It would take only one counter example to refute your view and show the value of a skeptic from outside a field who disgrees with the field’s consensus and yet makes a significant contribution. After a minute’s thought, here are three:

    Physicist Luis Alvarez argued that an asteroid was responsible for the extinction of the dinosaurs while the consensus among geologists was that volcanism was the cause.

    Astrophysicist Fred Hoyle argued for life arriving on Earth from elsewhere while the consensus among biologists is that its origin was local.

    Physicist Tom Gold argued for the abiogenic origin of petroleum while the consensus among geologists is that its origin is decayed vegetation.

    It doesn’t matter whether Alvarez, Hoyle and Gold turn out to be right or not. The point is that they were skeptical outsiders who followed the evidence, found that it could plausibly lead in a different direction to the consensus and stimulated further work in the field.

    I suspect you may now be tempted to revise further your definition of “skeptic” or to attempt to decry the work of the people I mentioned. For the sake of your credibility you’d be wise not to yield.

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  11. Yes, I assume that all working scientists apply skeptical reasoning within their field by default and that their consensus will thus be the best available knowledge. They don’t need to organise in off-campus skeptical societies.

    As for whose opinions should be taken into account when scientific consensus is established, I believe peer-reviewed publishing to be a good metric.

    I don’t believe I’ve used the words “true skeptic”. What I’m discussing is the skeptical movement, which is largely made up of people who are not working scientists. Those members who are scientists are of course often consulted on issues where they have expertise, but their skeptical activities usually aren’t confined to that area.

    anyone who comes from outside, lacking qualifications, tenure or employment in a field who questions the prevailing consensus is – what?

    Is someone who should try to get his work published in a respected peer-reviewed journal before I’ll take much notice of it. I have a hard enough time keeping up with what real scientists are doing.

    Of the three men you mention, Alvarez is the only one who has to my knowledge changed a consensus. Being neither geologist nor palaeontologist, I’m happy to change my mind when the pros do, regardless of who originally came up with the idea.

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  12. I assume… that their consensus will thus be the best available knowledge

    As we have been so patiently trying to explain to you, that assumption is invalid.

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  13. I said:

    “I suspect you may now be tempted to revise further your definition of “skeptic” or to attempt to decry the work of the people I mentioned. For the sake of your credibility you’d be wise not to yield.”

    You said:

    “I don’t believe I’ve used the words “true skeptic”. What I’m discussing is the skeptical movement, which is largely made up of people who are not working scientists.”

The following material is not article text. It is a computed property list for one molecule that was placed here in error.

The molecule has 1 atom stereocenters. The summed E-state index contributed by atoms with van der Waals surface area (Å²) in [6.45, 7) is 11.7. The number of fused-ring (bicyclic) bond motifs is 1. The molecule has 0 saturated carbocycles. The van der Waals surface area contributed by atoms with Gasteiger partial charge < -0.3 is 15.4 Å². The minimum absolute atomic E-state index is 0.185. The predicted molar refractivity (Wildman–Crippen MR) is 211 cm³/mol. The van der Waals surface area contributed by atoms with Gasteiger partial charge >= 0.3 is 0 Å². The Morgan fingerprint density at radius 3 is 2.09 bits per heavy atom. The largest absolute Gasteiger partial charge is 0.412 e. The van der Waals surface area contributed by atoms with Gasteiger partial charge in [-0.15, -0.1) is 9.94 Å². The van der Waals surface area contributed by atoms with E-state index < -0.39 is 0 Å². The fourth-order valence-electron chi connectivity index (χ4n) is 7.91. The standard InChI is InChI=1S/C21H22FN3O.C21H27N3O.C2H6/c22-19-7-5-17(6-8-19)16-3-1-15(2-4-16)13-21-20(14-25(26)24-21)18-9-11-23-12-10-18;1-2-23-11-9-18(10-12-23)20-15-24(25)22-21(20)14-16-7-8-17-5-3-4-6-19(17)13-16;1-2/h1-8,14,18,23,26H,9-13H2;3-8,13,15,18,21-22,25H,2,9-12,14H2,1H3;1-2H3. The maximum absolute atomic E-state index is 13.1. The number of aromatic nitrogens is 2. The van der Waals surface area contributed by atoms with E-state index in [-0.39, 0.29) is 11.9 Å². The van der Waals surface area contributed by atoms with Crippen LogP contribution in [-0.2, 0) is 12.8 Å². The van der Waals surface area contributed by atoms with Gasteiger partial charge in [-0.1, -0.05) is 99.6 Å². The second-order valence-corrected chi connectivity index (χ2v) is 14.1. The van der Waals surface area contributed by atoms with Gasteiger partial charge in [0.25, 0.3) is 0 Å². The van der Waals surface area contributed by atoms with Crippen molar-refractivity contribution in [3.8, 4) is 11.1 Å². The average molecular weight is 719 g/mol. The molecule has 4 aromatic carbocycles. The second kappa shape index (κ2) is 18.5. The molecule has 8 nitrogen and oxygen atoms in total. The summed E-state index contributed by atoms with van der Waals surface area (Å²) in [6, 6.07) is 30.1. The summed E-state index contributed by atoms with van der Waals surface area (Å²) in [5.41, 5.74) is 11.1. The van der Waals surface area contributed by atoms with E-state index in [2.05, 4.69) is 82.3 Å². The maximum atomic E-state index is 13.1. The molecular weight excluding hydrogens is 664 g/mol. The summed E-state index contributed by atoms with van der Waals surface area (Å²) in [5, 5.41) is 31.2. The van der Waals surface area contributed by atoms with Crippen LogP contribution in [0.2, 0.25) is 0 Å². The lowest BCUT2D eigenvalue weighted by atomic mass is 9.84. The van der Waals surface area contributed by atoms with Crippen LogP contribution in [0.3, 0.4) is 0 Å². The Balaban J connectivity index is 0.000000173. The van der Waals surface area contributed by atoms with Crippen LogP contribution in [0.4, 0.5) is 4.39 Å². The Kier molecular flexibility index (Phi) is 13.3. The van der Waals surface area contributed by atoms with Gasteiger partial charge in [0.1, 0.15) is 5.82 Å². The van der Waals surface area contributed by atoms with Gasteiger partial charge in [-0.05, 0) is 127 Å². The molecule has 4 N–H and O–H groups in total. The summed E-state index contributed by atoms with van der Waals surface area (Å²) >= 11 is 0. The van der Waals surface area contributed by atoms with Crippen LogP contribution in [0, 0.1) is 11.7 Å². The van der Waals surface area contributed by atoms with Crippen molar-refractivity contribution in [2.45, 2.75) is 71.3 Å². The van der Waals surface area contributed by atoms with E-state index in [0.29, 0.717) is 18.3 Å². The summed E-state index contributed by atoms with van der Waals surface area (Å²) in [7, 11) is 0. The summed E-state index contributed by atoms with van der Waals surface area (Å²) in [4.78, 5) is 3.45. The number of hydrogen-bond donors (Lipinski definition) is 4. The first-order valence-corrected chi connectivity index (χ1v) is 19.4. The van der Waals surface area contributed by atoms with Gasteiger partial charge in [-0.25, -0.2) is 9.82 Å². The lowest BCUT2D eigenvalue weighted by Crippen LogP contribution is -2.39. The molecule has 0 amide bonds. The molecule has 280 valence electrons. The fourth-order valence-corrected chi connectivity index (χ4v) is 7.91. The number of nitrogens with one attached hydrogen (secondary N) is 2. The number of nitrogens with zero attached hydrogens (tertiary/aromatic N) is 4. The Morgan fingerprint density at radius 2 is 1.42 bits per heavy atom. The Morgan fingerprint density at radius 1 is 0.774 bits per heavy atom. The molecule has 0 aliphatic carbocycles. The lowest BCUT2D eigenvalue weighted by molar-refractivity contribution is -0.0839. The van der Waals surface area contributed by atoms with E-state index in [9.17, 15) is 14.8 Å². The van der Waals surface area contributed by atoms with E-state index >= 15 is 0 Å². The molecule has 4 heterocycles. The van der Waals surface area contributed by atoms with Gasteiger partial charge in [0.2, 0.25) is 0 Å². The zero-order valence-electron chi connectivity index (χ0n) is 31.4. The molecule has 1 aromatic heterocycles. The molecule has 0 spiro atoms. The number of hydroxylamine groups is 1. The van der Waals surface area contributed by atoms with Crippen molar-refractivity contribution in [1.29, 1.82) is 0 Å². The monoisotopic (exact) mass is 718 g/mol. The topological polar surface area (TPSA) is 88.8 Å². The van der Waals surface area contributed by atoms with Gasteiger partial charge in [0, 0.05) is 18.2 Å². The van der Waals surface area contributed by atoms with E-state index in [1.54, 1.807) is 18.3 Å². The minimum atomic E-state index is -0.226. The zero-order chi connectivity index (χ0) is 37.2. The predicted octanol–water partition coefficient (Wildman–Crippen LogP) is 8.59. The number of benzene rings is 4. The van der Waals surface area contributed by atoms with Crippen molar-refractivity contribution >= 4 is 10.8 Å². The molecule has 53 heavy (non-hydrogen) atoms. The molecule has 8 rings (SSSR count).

and

    “Of the three men you mention, Alvarez is the only one who has to my knowledge changed a consensus. Being neither geologist nor palaeontologist, I’m happy to change my mind when the pros do, regardless of who originally came up with the idea.”

    I’m almost invariably surprised when my predictions are correct, particularly so quickly.

    As I pointed out, it isn’t necessary for the outsider skeptic to change a consensus to make an important contribution. An important aspect of science is good criticism for it exposes weaknesses and obliges those who hold the criticized view to hone their arguments and evidence. It also takes time and the accumulation of evidence for any consensus to be overturned, often because of the reluctance of the members of the consensus to admit that they were wrong.

    Nonetheless you’ve now accepted that at least one outsider skeptic (one without experience or qualification in a field) – Alvarez – has overturned a consensus. Unless you want now to impose some further condition on a “real skeptic”, you should gracefully concede that your view is wrong.

    In fact I think your view is far more profoundly wrong and dangerous than this concession allows. An illustrative example of the disastrous results of following your prescription occurred in plant biology in the Soviet Union during the middle of the 20th century when the prevailing consensus – Lysenkoism – held that crop development should proceed by Marxist/Lamarckian principles. The result, as I’m sure you know, was widespread starvation.

    If you find it difficult to concede that there is no merit in following a consensus simply because it is the consensus – you may for example respond that Soviet scientists were following the “wrong consensus” or that dissent was suppressed more rigorously than you intend, or attempt some other wriggling – it would be best to remain silent.

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  14. it isn’t necessary for the outsider skeptic to change a consensus to make an important contribution

    Be that as it may, the above blog entry is about the attitude of skeptics to scientific consensus. In the scientific journal I co-edit, we often publish contributions by part-time or amateur scholars. Their work rarely takes the form of a challenge to an established consensus, being instead contributions to on-going debates that will one day hopefully lead to such consensus.